Saturday, September 30, 2006

movie ratings

I came across this article on the new movie “Facing the Giants”:

The Motion Picture Association of America is crystal clear when it describes why its "PG" rating exists -- it's a warning flag.

"The theme of a PG-rated film may itself call for parental guidance," the online explanation of the rating system states. "There may be some profanity in these films. There may be some violence or brief nudity. ... The PG rating, suggesting parental guidance, is thus an alert for examination of a film by parents before deciding on its viewing by their children. Obviously such a line is difficult to draw."

Disagreements are a given. The Christian moviemakers behind a low-budget film called "Facing the Giants" were stunned when the MPAA pinned a PG rating on their gentle movie about a burned-out, depressed football coach whose life -- on and off the field -- takes a miraculous turn for the better.

"What the MPAA said is that the movie contained strong 'thematic elements' that might disturb some parents," said Kris Fuhr, vice president for marketing at Provident Films, which is owned by Sony Pictures. Provident plans to open the film next fall in 380 theaters nationwide with the help of Samuel Goldwyn Films, which has worked with indie movies like "The Squid and the Whale."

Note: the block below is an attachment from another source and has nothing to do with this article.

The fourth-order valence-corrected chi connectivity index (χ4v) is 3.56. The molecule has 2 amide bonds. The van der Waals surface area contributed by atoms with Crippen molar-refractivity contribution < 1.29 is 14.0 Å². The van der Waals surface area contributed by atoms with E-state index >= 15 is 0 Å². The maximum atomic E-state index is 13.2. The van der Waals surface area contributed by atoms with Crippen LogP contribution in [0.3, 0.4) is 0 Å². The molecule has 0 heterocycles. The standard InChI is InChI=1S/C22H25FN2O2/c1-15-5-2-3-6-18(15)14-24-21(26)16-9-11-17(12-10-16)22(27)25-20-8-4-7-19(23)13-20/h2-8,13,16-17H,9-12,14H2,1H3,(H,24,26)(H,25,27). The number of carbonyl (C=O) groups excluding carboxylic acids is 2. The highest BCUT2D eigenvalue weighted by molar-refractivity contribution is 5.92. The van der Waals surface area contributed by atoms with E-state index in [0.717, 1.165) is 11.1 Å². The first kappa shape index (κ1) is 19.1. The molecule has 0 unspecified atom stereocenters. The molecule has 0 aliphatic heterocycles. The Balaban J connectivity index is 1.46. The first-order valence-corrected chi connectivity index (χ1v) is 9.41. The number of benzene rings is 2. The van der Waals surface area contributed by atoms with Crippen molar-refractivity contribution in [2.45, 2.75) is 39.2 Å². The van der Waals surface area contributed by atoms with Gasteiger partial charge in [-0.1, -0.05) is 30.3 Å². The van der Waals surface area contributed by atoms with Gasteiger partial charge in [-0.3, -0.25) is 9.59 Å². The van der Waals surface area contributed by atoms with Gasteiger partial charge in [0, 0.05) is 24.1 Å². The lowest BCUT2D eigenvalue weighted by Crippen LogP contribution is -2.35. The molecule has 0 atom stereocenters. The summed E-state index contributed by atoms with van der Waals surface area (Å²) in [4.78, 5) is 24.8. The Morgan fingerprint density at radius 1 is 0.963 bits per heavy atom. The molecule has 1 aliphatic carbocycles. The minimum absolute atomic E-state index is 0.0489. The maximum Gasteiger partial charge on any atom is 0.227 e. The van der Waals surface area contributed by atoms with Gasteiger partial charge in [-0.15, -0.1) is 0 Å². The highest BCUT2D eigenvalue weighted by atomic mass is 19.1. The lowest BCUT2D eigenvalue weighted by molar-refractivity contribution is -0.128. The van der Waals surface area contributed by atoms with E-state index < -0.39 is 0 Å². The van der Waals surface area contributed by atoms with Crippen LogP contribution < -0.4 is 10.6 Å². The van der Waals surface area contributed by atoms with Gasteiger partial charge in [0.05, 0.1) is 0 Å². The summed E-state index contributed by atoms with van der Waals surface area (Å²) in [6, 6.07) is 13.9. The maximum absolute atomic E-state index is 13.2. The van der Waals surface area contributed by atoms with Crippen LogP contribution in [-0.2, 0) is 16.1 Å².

Which "thematic elements" earned this squeaky-clean movie its PG?

"Facing the Giants" is too evangelistic.

The MPAA, Fuhr noted, tends to offer cryptic explanations for its ratings. In this case, she was told that it "decided that the movie was heavily laden with messages from one religion and that this might offend people from other religions. It's important that they used the word 'proselytizing' when they talked about giving this movie a PG. ...

"It is kind of interesting that faith has joined that list of deadly sins that the MPAA board wants to warn parents to worry about."


One thought that comes to my mind: How many movies for children have we watched that contained no such rating warnings? We have seen many movies that taught about witchcraft or nature worship or athiestic humanism/evolution... and these movies were not considered dangerous by the ratings board. Or maybe I'm missing something.

I'm not opposed to there being some disclaimer that admits a film-maker's bias. It's just that we are subjected to anti-Christian bias all the time. It often seems that everything is acceptable...everything except that which brings honor to the name of Jesus.